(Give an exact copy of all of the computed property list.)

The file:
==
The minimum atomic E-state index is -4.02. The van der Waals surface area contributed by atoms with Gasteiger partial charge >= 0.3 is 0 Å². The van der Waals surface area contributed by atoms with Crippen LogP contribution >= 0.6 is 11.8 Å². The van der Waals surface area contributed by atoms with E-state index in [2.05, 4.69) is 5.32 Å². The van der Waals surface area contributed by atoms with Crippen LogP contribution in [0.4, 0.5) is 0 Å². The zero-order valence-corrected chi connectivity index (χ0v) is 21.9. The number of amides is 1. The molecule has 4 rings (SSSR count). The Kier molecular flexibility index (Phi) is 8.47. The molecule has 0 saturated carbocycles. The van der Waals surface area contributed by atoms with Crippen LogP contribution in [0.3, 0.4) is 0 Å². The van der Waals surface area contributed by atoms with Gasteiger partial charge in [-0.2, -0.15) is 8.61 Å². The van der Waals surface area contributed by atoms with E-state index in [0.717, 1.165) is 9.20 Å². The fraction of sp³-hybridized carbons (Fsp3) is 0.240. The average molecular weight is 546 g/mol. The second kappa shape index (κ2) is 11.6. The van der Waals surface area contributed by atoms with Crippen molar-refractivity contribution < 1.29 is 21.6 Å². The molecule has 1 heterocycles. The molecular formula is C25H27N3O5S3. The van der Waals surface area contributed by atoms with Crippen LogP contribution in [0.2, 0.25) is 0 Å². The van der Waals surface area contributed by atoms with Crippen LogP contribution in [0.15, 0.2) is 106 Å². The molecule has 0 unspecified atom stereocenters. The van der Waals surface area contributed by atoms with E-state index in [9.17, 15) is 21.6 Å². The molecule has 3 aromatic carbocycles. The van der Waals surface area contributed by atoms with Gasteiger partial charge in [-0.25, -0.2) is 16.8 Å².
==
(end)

The minimum atomic E-state index is -4.02. The van der Waals surface area contributed by atoms with Gasteiger partial charge >= 0.3 is 0 Å². The van der Waals surface area contributed by atoms with Crippen LogP contribution >= 0.6 is 11.8 Å². The van der Waals surface area contributed by atoms with E-state index in [2.05, 4.69) is 5.32 Å². The van der Waals surface area contributed by atoms with Crippen LogP contribution in [0.4, 0.5) is 0 Å². The zero-order valence-corrected chi connectivity index (χ0v) is 21.9. The number of amides is 1. The molecule has 4 rings (SSSR count). The Kier molecular flexibility index (Phi) is 8.47. The molecule has 0 saturated carbocycles. The van der Waals surface area contributed by atoms with Crippen LogP contribution in [0.3, 0.4) is 0 Å². The van der Waals surface area contributed by atoms with Gasteiger partial charge in [-0.2, -0.15) is 8.61 Å². The van der Waals surface area contributed by atoms with E-state index in [0.717, 1.165) is 9.20 Å². The fraction of sp³-hybridized carbons (Fsp3) is 0.240. The average molecular weight is 546 g/mol. The second kappa shape index (κ2) is 11.6. The van der Waals surface area contributed by atoms with Crippen molar-refractivity contribution < 1.29 is 21.6 Å². The molecule has 1 heterocycles. The molecular formula is C25H27N3O5S3. The van der Waals surface area contributed by atoms with Crippen LogP contribution in [0.2, 0.25) is 0 Å². The van der Waals surface area contributed by atoms with Crippen LogP contribution in [0.15, 0.2) is 106 Å². The molecule has 0 unspecified atom stereocenters. The van der Waals surface area contributed by atoms with E-state index in [9.17, 15) is 21.6 Å². The molecule has 3 aromatic carbocycles. The van der Waals surface area contributed by atoms with Gasteiger partial charge in [-0.25, -0.2) is 16.8 Å².